To the Editor:

 I have decided to join your ranks from abroad and thought it would be good to introduce myself and a little about my piping journey, my goals with the society, and perhaps even some insight into the art form in my corner of North America.

In the aftermath of the 9/11 terrorist attack on the United States, I saw lots and lots of Highland Pipers playing memorial services on TV and thought to myself what a cool art form it was. Up to that point I had only ever seen bagpipes of any sort in passing on TV, and almost always either Great Highland Bagpipes or Uillean Pipes, never Scottish Smallpipes or Border Pipes. However, something struck me at that point, and I resolved to learn the pipes. I was soon enrolled in a local program in Tennessee learning GHBs with a local community pipe band, The Knoxville Pipes and Drums. For Christmas in 2002, my parents bought me a set of pipes they had heard about online, the Walsh 3rone Shuttle Pipes out of Canada. For those unfamiliar, they’re a large single drone body from a singlestock and three internal sections that are controlled with “shuttle” slides; the reeds are akin to practice chanter reeds, and the whole setup makes for a verygood intro set of bagpipes or practice pipes, especially for the young aspiring highland piper. For a long time, my small pipes were just that - practice pipes.

I regularly attended the North American Academy of Piping and Drumming, headed by Balvenie Medal Winner Sandy Jones, and continued focusing primarily on the art of the GHBs; Sandy did teach a few tunes with these bizarre embellishments, the oddest of which was this “trill” that was like the same gracenote three times in a row! People would often bring out small pipes in their free time and Iactually managed to make my wee shuttle pipes sound pretty good (sometimes).I still wasn’t sure what that third drone was for though - how was I supposed to play a tune with a lot of D’s when that pesky baritone is obstinately sounding a constant E?

I continued being heavily involved in the Highland piping scene in the Southeastern USA, eventually becoming Pipe Major of The Charleston Pipe Band (formerly Charleston Police Pipes and Drums), and regularly teaching students the GHBs. At times we play local venues or gigs that call for a little less “racket” than the big pipes make, so those of us who own smallpipes in the key of A will go play our band’s highland pipe repertoire on our smallpipes instead of the big pipes, but it dawned on me more and more that different parts of the repertoire have a much different impact on these cylindrical chanters than on the conical bored chanters imagine a group of small pipers playing the jig “The Glasgow City Police Pipers” it becomes just a cacophony of high A!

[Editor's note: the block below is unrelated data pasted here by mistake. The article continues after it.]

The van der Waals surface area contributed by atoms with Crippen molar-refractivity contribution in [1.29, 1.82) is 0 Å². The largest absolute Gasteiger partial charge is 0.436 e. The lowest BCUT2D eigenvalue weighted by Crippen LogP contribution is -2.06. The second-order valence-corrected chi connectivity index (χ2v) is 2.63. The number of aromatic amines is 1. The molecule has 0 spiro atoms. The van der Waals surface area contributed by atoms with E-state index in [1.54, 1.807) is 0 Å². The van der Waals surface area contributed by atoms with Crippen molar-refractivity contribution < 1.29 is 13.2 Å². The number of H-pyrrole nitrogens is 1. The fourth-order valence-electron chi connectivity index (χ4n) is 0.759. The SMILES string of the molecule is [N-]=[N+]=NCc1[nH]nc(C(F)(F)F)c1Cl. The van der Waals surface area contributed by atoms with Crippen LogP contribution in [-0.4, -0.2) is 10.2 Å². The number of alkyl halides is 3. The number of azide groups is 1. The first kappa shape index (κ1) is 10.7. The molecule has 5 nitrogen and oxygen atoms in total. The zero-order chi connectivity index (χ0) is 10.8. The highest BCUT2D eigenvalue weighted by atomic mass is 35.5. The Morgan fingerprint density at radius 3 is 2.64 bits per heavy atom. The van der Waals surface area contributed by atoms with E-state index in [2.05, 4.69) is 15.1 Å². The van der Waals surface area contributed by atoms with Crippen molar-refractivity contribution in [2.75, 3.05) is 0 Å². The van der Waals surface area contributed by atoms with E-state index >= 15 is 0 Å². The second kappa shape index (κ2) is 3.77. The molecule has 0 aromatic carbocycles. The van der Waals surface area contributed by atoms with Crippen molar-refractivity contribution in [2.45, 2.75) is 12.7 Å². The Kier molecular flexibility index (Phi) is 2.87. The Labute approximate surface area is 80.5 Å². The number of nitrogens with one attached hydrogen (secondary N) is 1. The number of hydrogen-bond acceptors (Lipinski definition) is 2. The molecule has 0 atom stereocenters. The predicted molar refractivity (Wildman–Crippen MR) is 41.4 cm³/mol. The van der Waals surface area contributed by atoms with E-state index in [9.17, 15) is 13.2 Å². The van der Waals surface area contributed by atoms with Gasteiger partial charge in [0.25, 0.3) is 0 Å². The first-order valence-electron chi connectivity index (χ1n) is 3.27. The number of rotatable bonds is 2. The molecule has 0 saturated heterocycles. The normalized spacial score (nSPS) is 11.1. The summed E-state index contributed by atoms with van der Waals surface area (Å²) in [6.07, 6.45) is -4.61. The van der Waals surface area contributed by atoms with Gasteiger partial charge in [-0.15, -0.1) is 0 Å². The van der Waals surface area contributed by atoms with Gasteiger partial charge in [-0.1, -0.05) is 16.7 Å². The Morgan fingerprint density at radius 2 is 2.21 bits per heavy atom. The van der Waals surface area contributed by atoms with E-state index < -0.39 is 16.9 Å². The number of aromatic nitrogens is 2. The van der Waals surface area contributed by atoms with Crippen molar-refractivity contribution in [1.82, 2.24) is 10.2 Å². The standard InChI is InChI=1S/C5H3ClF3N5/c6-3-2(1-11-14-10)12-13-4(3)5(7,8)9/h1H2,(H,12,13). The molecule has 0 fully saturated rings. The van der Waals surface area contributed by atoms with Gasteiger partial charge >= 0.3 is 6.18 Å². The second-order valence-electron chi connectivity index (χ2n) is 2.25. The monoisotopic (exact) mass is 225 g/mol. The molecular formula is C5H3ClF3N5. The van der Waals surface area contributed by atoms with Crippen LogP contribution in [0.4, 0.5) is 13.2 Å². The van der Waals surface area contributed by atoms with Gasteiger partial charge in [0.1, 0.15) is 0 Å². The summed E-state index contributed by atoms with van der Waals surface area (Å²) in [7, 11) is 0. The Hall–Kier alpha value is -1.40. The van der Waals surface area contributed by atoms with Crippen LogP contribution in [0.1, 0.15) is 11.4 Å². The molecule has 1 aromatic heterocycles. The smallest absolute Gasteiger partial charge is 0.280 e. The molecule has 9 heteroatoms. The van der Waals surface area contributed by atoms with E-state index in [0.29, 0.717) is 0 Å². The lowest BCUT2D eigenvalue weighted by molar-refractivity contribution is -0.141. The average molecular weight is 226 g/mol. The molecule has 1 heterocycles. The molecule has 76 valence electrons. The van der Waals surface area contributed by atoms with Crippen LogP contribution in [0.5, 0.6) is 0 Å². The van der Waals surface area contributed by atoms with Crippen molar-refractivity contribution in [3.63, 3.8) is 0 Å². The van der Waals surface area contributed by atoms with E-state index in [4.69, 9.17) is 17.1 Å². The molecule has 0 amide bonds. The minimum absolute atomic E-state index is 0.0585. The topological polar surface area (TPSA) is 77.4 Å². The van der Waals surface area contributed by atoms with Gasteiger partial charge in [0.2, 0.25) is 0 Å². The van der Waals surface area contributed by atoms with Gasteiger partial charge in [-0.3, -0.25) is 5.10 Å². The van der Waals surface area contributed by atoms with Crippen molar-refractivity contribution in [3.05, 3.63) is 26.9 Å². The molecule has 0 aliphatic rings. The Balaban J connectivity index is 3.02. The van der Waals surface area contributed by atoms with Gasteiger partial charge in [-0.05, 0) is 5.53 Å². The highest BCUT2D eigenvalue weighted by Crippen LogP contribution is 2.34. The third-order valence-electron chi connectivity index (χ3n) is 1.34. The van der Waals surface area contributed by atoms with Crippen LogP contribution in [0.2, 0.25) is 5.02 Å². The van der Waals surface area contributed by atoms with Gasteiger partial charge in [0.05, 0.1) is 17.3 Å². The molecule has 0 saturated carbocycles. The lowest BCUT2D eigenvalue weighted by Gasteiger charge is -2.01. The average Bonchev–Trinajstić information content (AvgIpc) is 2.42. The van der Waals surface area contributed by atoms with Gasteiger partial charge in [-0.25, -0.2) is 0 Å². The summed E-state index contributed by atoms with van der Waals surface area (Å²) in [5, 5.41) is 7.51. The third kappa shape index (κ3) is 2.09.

Coming full circle, I returned to the NAAPD as an adult a few summers ago, and an instructor there - Robert Mitchell ( - had begun offering lessons on the smallpipes and confirmed all my suspicions. Toarluaths aren’t *really* a key part of the traditional lowland pipe idiom, the trad reels and jigs that are staples in the lowland session repertoire are sometimes different than the “hefty” tunes pushed by top pipe bands these days, and the core practice - the session - is more about getting together and listening as much as playing and is very different than the typical massed bands and street parades of the GHBs. I took the lessons to heart and looked for sessions near me. Unfortunately, there weren’t any that focused on the Scottish lowland repertoire, but I did find a good

Irish session group that knew a few of the trad jigs and reels I had learned, and attended several sessions in 2019 and early 2020 (pre-COVID). I got a good set of 4-drone lowland pipes by Fred Morrison, and started arranging and composing some tunes with the intention of expanding my repertoire for the lowland pipes. I’ve even experimented with using my baritone drone playing both D and E! As I made an effort to learn more and more, I read everything I could find online and came across the LBPS and joined. Hopefully I can meet some of you all in person someday soon, or attend some of the virtual workshops you have. Perhaps someday, there will even be enough players in my region to have a proper session!


James D Ingraham, Charleston, SC, USA